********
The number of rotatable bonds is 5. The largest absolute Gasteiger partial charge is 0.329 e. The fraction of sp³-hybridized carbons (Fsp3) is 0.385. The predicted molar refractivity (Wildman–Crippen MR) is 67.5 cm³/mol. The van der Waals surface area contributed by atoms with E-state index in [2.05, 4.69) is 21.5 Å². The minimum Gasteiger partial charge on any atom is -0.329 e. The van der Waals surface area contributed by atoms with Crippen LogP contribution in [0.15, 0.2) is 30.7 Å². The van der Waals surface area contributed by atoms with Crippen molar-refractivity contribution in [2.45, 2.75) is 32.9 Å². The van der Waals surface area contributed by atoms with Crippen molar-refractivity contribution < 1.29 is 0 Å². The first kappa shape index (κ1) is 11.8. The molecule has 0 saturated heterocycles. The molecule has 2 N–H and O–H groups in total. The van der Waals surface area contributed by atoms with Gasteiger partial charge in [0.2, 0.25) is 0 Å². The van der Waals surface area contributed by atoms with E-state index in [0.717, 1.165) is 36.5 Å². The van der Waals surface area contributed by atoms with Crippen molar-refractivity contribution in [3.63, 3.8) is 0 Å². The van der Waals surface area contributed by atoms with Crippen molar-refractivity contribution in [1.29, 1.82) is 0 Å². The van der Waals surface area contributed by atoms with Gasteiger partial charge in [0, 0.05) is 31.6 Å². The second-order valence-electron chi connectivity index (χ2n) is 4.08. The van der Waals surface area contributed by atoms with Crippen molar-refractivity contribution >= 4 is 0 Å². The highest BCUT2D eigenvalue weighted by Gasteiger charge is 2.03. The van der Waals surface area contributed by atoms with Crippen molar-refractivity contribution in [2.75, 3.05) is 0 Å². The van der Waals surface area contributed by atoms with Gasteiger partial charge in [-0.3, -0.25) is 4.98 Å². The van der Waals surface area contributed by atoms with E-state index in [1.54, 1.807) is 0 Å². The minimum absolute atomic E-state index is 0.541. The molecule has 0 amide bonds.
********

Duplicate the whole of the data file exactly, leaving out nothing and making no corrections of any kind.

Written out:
The number of rotatable bonds is 5. The largest absolute Gasteiger partial charge is 0.329 e. The fraction of sp³-hybridized carbons (Fsp3) is 0.385. The predicted molar refractivity (Wildman–Crippen MR) is 67.5 cm³/mol. The van der Waals surface area contributed by atoms with E-state index in [2.05, 4.69) is 21.5 Å². The minimum Gasteiger partial charge on any atom is -0.329 e. The van der Waals surface area contributed by atoms with Crippen LogP contribution in [0.15, 0.2) is 30.7 Å². The van der Waals surface area contributed by atoms with Crippen molar-refractivity contribution in [2.45, 2.75) is 32.9 Å². The van der Waals surface area contributed by atoms with Crippen molar-refractivity contribution < 1.29 is 0 Å². The first kappa shape index (κ1) is 11.8. The molecule has 0 saturated heterocycles. The molecule has 2 N–H and O–H groups in total. The van der Waals surface area contributed by atoms with Gasteiger partial charge in [0.2, 0.25) is 0 Å². The van der Waals surface area contributed by atoms with E-state index in [0.717, 1.165) is 36.5 Å². The van der Waals surface area contributed by atoms with Crippen molar-refractivity contribution in [3.63, 3.8) is 0 Å². The van der Waals surface area contributed by atoms with Crippen molar-refractivity contribution in [1.29, 1.82) is 0 Å². The van der Waals surface area contributed by atoms with Gasteiger partial charge in [0, 0.05) is 31.6 Å². The second-order valence-electron chi connectivity index (χ2n) is 4.08. The van der Waals surface area contributed by atoms with Crippen molar-refractivity contribution >= 4 is 0 Å². The highest BCUT2D eigenvalue weighted by Gasteiger charge is 2.03. The van der Waals surface area contributed by atoms with Crippen molar-refractivity contribution in [2.75, 3.05) is 0 Å². The van der Waals surface area contributed by atoms with Gasteiger partial charge in [-0.3, -0.25) is 4.98 Å². The van der Waals surface area contributed by atoms with E-state index in [1.54, 1.807) is 0 Å². The minimum absolute atomic E-state index is 0.541. The molecule has 0 amide bonds.